>


    The problem that I see with the above is:

    Iterator<Foo> i1 = collection.iterator();
    Iterator<Foo> i2 = collection.iterator();

    for( ; i1.hasNext(); )
    {
    Foo f = i1.next();
    i2.next();
    // do something
    }

    Having to manipulate i2 as well as i1 and keep them both in synch
    doesn't seem to me like the cleanest idiom. It isn't clear that I can
    always skip call "hasNext()" before calling next on any given iterator.
    I've written custom iterators where hasNext() set up variables for the
    call to next(). This was a mistake in my opinion, and I later corrected
    it, but there's still a lot of variability when dealing with other
    iterators of unknown quality.

    Whereas

    Iterator<Foo> i1 = collection.iterator();

    for( ; i1.hasNext(); )
    {
    Foo f = i.next();
    // do something
    if( something )
    {
    // branch here
    Iterator<Foo> i2 = i1.dupIter();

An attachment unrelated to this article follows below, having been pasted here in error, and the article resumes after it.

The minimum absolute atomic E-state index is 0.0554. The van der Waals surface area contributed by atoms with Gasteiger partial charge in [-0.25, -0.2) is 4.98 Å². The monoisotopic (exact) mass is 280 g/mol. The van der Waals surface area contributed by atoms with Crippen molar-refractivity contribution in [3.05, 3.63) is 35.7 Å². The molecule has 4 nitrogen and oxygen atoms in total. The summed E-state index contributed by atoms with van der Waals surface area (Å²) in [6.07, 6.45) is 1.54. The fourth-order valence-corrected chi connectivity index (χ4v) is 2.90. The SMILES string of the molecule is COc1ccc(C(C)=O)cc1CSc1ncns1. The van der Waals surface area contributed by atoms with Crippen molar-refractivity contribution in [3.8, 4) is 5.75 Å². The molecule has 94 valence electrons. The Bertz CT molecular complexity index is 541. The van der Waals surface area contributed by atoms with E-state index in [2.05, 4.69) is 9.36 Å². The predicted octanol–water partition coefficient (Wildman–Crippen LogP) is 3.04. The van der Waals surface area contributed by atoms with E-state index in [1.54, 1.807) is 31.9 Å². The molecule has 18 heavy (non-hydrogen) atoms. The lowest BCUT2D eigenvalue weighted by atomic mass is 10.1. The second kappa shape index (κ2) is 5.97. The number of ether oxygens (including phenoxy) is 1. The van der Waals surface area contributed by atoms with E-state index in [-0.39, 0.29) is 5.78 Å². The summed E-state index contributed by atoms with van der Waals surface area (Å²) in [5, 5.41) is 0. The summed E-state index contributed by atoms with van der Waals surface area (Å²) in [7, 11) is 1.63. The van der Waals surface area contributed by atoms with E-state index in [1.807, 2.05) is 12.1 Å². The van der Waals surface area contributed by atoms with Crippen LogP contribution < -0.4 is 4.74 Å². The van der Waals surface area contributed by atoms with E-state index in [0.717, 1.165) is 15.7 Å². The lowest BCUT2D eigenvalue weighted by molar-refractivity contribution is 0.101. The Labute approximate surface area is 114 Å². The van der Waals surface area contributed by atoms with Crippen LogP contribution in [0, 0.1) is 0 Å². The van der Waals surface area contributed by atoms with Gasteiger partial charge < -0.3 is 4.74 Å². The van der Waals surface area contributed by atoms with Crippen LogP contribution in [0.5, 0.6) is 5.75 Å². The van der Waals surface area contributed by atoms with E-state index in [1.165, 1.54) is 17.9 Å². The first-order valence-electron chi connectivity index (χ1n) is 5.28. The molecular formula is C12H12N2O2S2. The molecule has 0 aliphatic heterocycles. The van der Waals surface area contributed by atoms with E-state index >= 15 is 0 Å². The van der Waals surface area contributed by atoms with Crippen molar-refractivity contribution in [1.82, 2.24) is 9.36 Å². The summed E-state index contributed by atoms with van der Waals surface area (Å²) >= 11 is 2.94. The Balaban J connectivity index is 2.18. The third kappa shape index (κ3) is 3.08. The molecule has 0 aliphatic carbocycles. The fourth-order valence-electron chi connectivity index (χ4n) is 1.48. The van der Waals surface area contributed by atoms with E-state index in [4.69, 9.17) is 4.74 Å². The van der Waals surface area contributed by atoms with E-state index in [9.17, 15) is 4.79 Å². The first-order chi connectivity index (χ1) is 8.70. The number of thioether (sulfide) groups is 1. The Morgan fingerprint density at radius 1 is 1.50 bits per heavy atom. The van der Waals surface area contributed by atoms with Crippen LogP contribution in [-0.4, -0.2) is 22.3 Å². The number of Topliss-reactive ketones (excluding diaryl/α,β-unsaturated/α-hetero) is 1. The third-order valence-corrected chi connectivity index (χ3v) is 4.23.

// process with i2 now
    }
    }

    seems cleaner, especially if a large or variable number of copies of i2
    could be created.
     
    Mark Space, Jun 21, 2008
    #5
  6. abir

    Mark Space Guest

    Lew wrote:

    > It isn't cleaner. You have ConcurrentModificationException issues if
    > both iterators operate at the same time. But I see what you want - you
    > somehow want to "branch" an iterator to pick up at the point where 'i1'
    > leaves off, correct? Then maybe return to i1 later. Is that it?


    I assume that's what the OP is after, yes.


    >
    > I'm a little dubious of the use case, but if I understand the
    > requirement correctly it seems like there shouldn't be too much trouble